When I started hosting two years ago, I initially had a few people ask for discounts for whatever reason, but none gave the rationale that the AirBnB fees were too high.


Breaking 4 house rules is one star on rules from me…or it would be if anyone ever broke 4 rules. So what’s wrong with leaving a review that simply says what you posted?

Then add something about communication and cleanliness. For me leaving a garage door open because they didn’t read instructions on how to close it is unforgivable and would get a thumbs down from me. Certainly leave out why they had to check out on time. If they need a place where they can check out later they should search for it. Or book the night after and leave in the afternoon. NOT YOUR PROBLEM.

As for discount seekers, just say no. Taxes and fees…NYP. There are thousands of Airbnbs in Seattle. They should choose one in their budget.


If they want to complain about AirBnB fees they should contact AirBnB, likewise City taxes they should contact the City.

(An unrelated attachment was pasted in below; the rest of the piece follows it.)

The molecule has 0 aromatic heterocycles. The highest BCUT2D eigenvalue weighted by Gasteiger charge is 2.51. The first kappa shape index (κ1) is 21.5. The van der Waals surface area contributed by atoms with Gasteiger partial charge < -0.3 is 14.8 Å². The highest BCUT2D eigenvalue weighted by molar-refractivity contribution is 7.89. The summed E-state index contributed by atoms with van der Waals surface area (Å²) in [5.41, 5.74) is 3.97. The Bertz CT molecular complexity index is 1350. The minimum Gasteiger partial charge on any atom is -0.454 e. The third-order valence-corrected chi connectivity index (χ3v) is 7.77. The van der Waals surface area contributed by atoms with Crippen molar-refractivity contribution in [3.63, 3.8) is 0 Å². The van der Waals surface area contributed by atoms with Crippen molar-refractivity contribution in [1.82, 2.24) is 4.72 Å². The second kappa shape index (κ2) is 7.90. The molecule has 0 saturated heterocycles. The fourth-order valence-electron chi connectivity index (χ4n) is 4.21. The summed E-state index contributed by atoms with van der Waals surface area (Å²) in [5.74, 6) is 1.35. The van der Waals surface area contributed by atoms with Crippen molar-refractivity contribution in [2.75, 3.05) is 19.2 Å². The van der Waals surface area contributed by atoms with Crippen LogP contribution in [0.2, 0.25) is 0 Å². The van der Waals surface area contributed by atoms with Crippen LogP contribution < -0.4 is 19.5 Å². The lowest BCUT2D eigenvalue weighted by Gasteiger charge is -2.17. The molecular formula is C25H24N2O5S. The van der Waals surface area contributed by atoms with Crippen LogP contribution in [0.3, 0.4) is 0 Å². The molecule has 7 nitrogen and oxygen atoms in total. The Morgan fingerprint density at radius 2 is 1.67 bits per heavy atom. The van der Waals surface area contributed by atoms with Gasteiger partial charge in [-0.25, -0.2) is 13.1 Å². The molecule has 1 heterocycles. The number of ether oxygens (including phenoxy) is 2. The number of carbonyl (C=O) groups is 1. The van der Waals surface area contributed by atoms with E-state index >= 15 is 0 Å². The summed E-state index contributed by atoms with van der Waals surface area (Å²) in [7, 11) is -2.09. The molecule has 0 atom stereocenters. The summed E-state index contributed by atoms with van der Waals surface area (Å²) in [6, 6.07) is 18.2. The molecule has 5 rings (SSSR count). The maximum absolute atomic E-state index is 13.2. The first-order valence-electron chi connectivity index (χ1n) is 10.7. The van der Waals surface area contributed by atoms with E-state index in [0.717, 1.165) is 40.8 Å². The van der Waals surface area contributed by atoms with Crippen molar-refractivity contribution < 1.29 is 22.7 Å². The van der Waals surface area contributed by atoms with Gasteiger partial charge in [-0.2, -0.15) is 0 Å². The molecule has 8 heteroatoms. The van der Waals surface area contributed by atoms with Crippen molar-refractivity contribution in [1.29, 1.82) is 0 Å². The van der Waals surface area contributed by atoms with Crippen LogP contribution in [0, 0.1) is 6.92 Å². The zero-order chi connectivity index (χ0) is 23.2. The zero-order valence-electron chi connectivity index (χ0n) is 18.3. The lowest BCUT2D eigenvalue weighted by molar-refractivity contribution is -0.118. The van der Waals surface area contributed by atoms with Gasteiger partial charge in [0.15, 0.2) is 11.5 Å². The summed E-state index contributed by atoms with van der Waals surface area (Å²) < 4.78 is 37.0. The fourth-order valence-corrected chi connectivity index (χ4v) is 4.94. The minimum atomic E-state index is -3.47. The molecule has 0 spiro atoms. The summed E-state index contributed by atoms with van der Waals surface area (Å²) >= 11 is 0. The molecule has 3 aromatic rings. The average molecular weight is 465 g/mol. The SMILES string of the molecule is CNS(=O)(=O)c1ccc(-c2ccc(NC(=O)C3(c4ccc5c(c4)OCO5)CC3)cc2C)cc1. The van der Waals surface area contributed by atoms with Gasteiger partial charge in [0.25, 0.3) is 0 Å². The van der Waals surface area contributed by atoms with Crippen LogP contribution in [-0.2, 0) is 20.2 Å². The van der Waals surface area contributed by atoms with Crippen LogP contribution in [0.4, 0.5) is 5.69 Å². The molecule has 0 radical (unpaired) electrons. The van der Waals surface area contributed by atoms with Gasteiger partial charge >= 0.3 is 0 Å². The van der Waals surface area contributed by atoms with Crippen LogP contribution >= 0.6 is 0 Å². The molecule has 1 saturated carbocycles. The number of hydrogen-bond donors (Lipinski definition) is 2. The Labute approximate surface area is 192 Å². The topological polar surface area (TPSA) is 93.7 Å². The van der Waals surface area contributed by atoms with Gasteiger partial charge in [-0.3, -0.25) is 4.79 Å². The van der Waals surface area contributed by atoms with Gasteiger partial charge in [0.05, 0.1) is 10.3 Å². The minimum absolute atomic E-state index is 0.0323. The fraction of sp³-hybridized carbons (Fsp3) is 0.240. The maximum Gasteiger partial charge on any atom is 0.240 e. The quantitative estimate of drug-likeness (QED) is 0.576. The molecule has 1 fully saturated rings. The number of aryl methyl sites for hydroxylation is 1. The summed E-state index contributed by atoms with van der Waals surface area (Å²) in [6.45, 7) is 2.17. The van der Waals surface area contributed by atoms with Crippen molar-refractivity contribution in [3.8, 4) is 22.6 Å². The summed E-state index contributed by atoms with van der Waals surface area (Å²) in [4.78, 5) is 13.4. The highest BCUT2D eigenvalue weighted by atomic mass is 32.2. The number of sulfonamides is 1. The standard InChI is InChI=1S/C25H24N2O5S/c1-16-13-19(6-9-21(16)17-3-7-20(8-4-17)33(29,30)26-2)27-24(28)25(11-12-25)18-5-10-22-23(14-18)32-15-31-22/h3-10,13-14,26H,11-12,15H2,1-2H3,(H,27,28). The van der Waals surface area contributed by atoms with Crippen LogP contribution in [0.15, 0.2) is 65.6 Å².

As salesperson myself, we are trained to always negotiate the listed price. If they say no, no biggie. I would not take it personal.

As a host, if the person has good reviews I host them. I do not lower the price when asked.

As a guest, I almost always ask for a lower rate when I’m booking on Airbnb. I’m an excellent guest who leaves the house cleaner than I found it.

My point is … try not to take it personal. Everyone loves to save a buck. Go with your gut though, if the person tries to haggle too much, move on to someone who does not mind paying for value.